Candidates Halunen and Marecki promise transparency, tuition efforts

Marquette Student Government elections are March 28, and those running are embarking on a final week of campaigning. Drew Halunen, the current legislative vice president for MUSG, and Stephanie Marecki, an off-campus senator, are running for president and vice president of the organization, and are competing against Arica VanBoxtel, the current communications vice president, and Bill Niedhardt, an off-campus senator.

This week, the Tribune sat down with both pairs of candidates to find out why they want to lead MUSG and what their goals for student government’s future are. Today we profile Drew and Stephanie. Check Tuesday’s issue or visit marquettetribune.org for our interview with Arica and Bill.

Why Run?

According to their Facebook campaign page, Halunen and Marecki believe the university is in a “unique position after inaugurating a new president … Fr. Pilarz will be looking to get a better grasp of the diverse student body.”

Marecki said the chance to help students is a great opportunity.

“(MUSG) is one thing on campus I have developed an incredible amount of passion for,” Marecki said. “It’s my livelihood — I love what it stands for. The opportunity to create change and put ideas forward is a great opportunity.”

The two have a combined five-and-a-half years of experience in MUSG. Halunen and Marecki’s platform focuses on a number of issues, including tuition, diversity, student organization assistance and academic transparency.

The Platform: Tuition

The cost to attend Marquette will be higher next year, but Halunen and Mareckisaid they will work to keep tuition prices affordable. The two believe tuition should not stop a student from attending Marquette, and though they realize the university deals with increasing costs each year, they would like to work with the university in taking small steps to stop the increases.

“It’s no ‘cut this’ or ‘cut that,’ but we’d work with them to find small budget lines so that tuition increases in fractional amounts,” Halunen said.

Halunen also said one of the main problems is that financial aid is not increasing at the same rate as tuition.

The Platform: Diversity

If elected, Halunen and Marecki said they would modify the diversity advocate program so it meets the needs of diverse students. The diversity advocate program is made up of administrators who work to provide advocacy for students from underrepresented backgrounds and help faculty become educated on the issues.

They would also advocate for more diverse faculty and administration to help strengthen the diverse culture at Marquette.

“Once administration becomes more diverse, the student body will reciprocate,” Halunen said.

The Platform: Student Life

Halunen and Marecki said they would continue discussions on a proposed health and wellness center and would make sure space for Student Health Service, Disability Services and the Counseling Center is present.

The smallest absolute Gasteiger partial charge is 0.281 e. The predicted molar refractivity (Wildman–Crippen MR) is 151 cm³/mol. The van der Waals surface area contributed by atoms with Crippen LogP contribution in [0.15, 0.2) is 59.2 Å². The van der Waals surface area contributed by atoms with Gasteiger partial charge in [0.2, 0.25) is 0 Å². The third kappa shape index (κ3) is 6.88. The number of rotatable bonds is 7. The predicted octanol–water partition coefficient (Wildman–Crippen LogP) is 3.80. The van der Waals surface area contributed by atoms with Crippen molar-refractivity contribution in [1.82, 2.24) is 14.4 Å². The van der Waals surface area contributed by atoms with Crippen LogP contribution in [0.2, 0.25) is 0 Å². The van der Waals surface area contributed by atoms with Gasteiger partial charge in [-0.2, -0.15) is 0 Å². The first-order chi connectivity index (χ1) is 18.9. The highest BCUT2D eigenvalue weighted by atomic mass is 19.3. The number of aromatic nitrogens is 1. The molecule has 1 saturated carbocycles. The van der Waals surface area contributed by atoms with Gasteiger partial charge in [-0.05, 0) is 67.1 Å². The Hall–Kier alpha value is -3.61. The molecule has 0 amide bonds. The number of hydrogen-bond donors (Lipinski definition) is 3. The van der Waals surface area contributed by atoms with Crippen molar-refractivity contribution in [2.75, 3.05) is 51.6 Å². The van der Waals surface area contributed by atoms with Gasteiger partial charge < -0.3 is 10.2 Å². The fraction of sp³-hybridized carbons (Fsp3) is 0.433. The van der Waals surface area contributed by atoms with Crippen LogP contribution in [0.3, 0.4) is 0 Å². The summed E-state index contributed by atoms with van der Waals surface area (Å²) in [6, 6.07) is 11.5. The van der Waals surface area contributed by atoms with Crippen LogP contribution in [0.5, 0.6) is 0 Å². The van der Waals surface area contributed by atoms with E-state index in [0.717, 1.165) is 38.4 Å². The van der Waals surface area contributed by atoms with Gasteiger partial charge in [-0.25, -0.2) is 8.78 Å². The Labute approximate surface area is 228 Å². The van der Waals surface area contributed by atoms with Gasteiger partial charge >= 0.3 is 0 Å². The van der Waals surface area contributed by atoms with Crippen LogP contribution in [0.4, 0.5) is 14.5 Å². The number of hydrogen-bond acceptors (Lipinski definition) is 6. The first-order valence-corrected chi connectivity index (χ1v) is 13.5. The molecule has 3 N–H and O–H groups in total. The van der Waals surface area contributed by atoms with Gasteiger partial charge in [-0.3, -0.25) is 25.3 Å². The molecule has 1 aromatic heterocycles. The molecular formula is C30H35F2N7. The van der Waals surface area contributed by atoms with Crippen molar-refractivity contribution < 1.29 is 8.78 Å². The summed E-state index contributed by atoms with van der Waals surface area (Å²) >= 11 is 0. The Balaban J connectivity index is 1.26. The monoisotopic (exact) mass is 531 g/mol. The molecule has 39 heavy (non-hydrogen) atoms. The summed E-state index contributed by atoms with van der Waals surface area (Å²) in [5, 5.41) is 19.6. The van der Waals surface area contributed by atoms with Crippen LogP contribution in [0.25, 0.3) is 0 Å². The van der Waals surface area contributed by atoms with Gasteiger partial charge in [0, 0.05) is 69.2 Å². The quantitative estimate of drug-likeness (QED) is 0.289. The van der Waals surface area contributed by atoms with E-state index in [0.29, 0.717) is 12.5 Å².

Halunen and Marecki would also push for a bridge between MUSG and student organizations.

Marecki and Halunen plan to assign an MUSG representative for each student organization to answer important questions. They would also have an open program board, with members available to help with event planning through consultations for student organizations. Marecki and Halunen said they would also work to give each student organization its own email address.

“We want to be constantly talking and fulfilling the needs of groups so we don’t miss anything. We want to represent everybody’s voice (and) make us accountable so we wouldn’t be able to ignore any groups accidentally,” Marecki said.

The Platform: Academics

Marecki and Halunen said they would also work for more transparency in academics, including ensuring more information is available on “Snapshot.” Halunen said they would advocate for more D2L usage by professors and student access to the Marquette Online Course Evaluation System (MOCES).

Student advising is another area of concern for the pair.

“In the MUSG survey last year, advising was a problem area students often identified. They couldn’t get enough time or they were not knowledgeable of requirements, which are fundamental problems,” Halunen said.

They would target freshmen and sophomores for more time with advisers so as to avoid students taking on heavy course loads at the end of their undergraduate degrees.

On their opponents

Halunen and Marecki said they are good friends with both VanBoxtel and Neidhardt. Marecki said they have been checking up on one another throughout the campaign.

“The thing to take away is both tickets have mutual respect for each other, and no matter what happens, MUSG is going to get qualified candidates,” Halunen said.